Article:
World Library  
Flag as Inappropriate
Email this Article

Zweikanalton

Article Id: WHEBN0003666628
Reproduction Date:

Title: Zweikanalton  
Author: World Heritage Encyclopedia
Language: English
Subject: Broadcast television systems, NICAM, Multichannel television sound, CCIR System H, CCIR System G
Collection: Broadcast Engineering, Television Technology
Publisher: World Heritage Encyclopedia
Publication
Date:
 

Zweikanalton

Zweikanalton ("two channel sound") or A2 Stereo,[1] is a television sound transmission system used in Germany, Austria, Switzerland, and other countries that use or used PAL-B or PAL-G. South Korea formerly utilised its variant of this format in analogue television system until 31 December 2012. It relies on two separate FM carriers.

This offers a relatively high separation between the channels (compared to a subcarrier-based multiplexing system) and can thus be used for bilingual broadcasts as well as stereo. Unlike the competing NICAM standard, Zweikanalton is an analog system.

Contents

  • How It Works 1
  • System M variant 2
  • Other names 3
  • See also 4
  • Notes and references 5

How It Works

A 2nd FM sound carrier containing the right channel for stereo is transmitted at a frequency 242 kHz higher than the existing mono FM sound carrier, and channel mixing is used in the receiver to derive the left channel.

The second sound carrier also contains a 54.6875 kHz pilot tone to indicate whether the transmission is stereo or bilingual.

The pilot tone is 50% AM modulated with 117.5 Hz for stereo or 274.1 Hz for bilingual.

mode existing OIRT 6.5 MHz or BG 5.5 MHz sound carrier contains: 2nd OIRT 6.258 MHz or BG 5.742 MHz carrier contains: pilot tone in 2nd carrier:
mono mono carrier is absent none
stereo mix of left & right (L+R)/2 right audio channel 54.6875 kHz 50% AM with 117.5 Hz
bilingual 1st language 2nd language 54.6875 kHz 50% AM with 274.1 Hz

Zweikanalton can be adapted to any existing analogue television system, and modern PAL or SECAM television receivers generally include a sound detector IC that can decode both Zweikanalton and NICAM.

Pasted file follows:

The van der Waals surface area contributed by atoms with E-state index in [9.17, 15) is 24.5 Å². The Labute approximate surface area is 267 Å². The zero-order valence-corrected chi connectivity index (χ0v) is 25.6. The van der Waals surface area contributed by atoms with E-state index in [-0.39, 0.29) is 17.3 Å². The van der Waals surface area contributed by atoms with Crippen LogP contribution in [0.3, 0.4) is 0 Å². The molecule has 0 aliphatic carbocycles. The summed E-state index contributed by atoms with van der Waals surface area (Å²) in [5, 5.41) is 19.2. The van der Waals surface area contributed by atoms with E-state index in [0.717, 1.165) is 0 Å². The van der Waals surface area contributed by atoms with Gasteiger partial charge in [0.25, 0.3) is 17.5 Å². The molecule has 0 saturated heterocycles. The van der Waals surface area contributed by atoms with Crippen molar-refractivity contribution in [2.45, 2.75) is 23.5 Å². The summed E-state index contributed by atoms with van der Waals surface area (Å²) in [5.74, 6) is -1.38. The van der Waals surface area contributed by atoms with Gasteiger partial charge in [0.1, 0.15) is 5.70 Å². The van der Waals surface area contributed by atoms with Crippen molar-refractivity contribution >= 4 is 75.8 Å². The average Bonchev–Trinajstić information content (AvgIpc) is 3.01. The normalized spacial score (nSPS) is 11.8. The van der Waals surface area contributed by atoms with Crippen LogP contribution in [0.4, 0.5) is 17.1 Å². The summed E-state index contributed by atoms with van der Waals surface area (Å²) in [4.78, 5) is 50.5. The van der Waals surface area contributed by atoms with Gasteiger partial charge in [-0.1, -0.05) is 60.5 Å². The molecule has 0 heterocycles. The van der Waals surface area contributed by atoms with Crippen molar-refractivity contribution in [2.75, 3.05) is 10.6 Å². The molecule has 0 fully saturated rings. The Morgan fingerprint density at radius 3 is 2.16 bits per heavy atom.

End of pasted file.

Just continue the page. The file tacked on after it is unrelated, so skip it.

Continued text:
Zweikanalton can carry either a completely separate audio program, or can be used for stereo sound transmission. In the latter case, the first FM carrier carries (L+R)/2 for compatibility, while the second carrier carries R (not L-R.) After combining the two channels, this method improves the signal-to-noise ratio by reducing the correlated noise between the channels.

The frequencies are chosen such that they cause minimal interference to the picture. The difference between the two sound carriers is 15.5 times the line frequency (15.5 x 15625 Hz = 242187.5 Hz) which, being an odd multiple of half line frequency, reduces the visibility of intermodulation products between the two carriers. The pilot tone frequency is 3.5 times line frequency (54687.5 Hz). The modulated tone frequency is 117.50 Hz for stereo transmission and 274.1 Hz for bilingual transmission. Absence of this tone is interpreted as a monaural transmission.

System M variant

There is a version of A2 used in South Korea, compatible with the System M standard of TV transmission. In this case the second FM carrier is 14.25 times the line frequency, or about 224 kHz, above the first carrier; pre-emphasis is 75 microseconds; the stereo pilot tone frequency is 149.9 Hz; the bilingual pilot tone frequency is 276 Hz; and the second channel carries L-R (not R).

Other names

Zweikanalton is known by a variety of names worldwide. Most commonly used names are Zweiton, German Stereo, A2 Stereo, West German Stereo and IGR Stereo.

See also

Notes and references

  1. ^ Stereo sound systems - QSL.net
This article was sourced from Creative Commons Attribution-ShareAlike License; additional terms may apply. World Heritage Encyclopedia content is assembled from numerous content providers, Open Access Publishing, and in compliance with The Fair Access to Science and Technology Research Act (FASTR), Wikimedia Foundation, Inc., Public Library of Science, The Encyclopedia of Life, Open Book Publishers (OBP), PubMed, U.S. National Library of Medicine, National Center for Biotechnology Information, U.S. National Library of Medicine, National Institutes of Health (NIH), U.S. Department of Health & Human Services, and USA.gov, which sources content from all federal, state, local, tribal, and territorial government publication portals (.gov, .mil, .edu). Funding for USA.gov and content contributors is made possible from the U.S. Congress, E-Government Act of 2002.
 
Crowd sourced content that is contributed to World Heritage Encyclopedia is peer reviewed and edited by our editorial staff to ensure quality scholarly research articles.
 
By using this site, you agree to the Terms of Use and Privacy Policy. World Heritage Encyclopedia™ is a registered trademark of the World Public Library Association, a non-profit organization.
 



Copyright © World Library Foundation. All rights reserved. eBooks from World eBook Library are sponsored by the World Library Foundation,
a 501c(4) Member's Support Non-Profit Organization, and is NOT affiliated with any governmental agency or department.